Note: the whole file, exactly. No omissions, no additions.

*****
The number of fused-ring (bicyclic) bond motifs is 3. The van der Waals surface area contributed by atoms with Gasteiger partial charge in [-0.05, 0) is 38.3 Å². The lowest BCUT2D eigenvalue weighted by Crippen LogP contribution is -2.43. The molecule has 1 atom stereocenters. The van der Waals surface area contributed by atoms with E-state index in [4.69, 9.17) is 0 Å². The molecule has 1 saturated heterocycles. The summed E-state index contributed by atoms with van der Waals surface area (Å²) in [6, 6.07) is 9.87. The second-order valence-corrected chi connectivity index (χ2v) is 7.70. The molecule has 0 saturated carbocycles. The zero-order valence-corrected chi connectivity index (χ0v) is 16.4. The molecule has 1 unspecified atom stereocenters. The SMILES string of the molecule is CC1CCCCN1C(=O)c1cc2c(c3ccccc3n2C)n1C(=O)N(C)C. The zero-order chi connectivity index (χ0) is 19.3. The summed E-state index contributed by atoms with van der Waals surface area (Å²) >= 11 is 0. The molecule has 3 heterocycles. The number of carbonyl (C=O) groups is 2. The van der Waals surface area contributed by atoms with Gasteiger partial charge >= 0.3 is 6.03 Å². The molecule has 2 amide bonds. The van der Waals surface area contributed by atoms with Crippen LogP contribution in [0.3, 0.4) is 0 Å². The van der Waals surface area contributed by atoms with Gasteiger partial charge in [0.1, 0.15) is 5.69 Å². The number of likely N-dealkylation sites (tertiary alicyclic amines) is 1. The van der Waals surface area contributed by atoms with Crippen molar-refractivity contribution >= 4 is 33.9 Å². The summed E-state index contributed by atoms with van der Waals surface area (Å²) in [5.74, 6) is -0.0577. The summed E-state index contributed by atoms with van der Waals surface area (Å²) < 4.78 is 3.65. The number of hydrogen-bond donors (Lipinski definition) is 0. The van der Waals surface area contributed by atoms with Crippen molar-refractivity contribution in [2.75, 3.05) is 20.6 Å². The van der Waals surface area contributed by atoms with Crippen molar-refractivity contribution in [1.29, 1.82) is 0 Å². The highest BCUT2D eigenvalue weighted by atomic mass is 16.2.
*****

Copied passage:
The number of fused-ring (bicyclic) bond motifs is 3. The van der Waals surface area contributed by atoms with Gasteiger partial charge in [-0.05, 0) is 38.3 Å². The lowest BCUT2D eigenvalue weighted by Crippen LogP contribution is -2.43. The molecule has 1 atom stereocenters. The van der Waals surface area contributed by atoms with E-state index in [4.69, 9.17) is 0 Å². The molecule has 1 saturated heterocycles. The summed E-state index contributed by atoms with van der Waals surface area (Å²) in [6, 6.07) is 9.87. The second-order valence-corrected chi connectivity index (χ2v) is 7.70. The molecule has 0 saturated carbocycles. The zero-order valence-corrected chi connectivity index (χ0v) is 16.4. The molecule has 1 unspecified atom stereocenters. The SMILES string of the molecule is CC1CCCCN1C(=O)c1cc2c(c3ccccc3n2C)n1C(=O)N(C)C. The zero-order chi connectivity index (χ0) is 19.3. The summed E-state index contributed by atoms with van der Waals surface area (Å²) >= 11 is 0. The molecule has 3 heterocycles. The number of carbonyl (C=O) groups is 2. The van der Waals surface area contributed by atoms with Gasteiger partial charge >= 0.3 is 6.03 Å². The molecule has 2 amide bonds. The van der Waals surface area contributed by atoms with Crippen LogP contribution in [0.3, 0.4) is 0 Å². The van der Waals surface area contributed by atoms with Gasteiger partial charge in [0.1, 0.15) is 5.69 Å². The number of likely N-dealkylation sites (tertiary alicyclic amines) is 1. The van der Waals surface area contributed by atoms with Crippen molar-refractivity contribution >= 4 is 33.9 Å². The summed E-state index contributed by atoms with van der Waals surface area (Å²) in [5.74, 6) is -0.0577. The summed E-state index contributed by atoms with van der Waals surface area (Å²) < 4.78 is 3.65. The number of hydrogen-bond donors (Lipinski definition) is 0. The van der Waals surface area contributed by atoms with Crippen molar-refractivity contribution in [2.75, 3.05) is 20.6 Å². The van der Waals surface area contributed by atoms with Crippen molar-refractivity contribution in [1.29, 1.82) is 0 Å². The highest BCUT2D eigenvalue weighted by atomic mass is 16.2.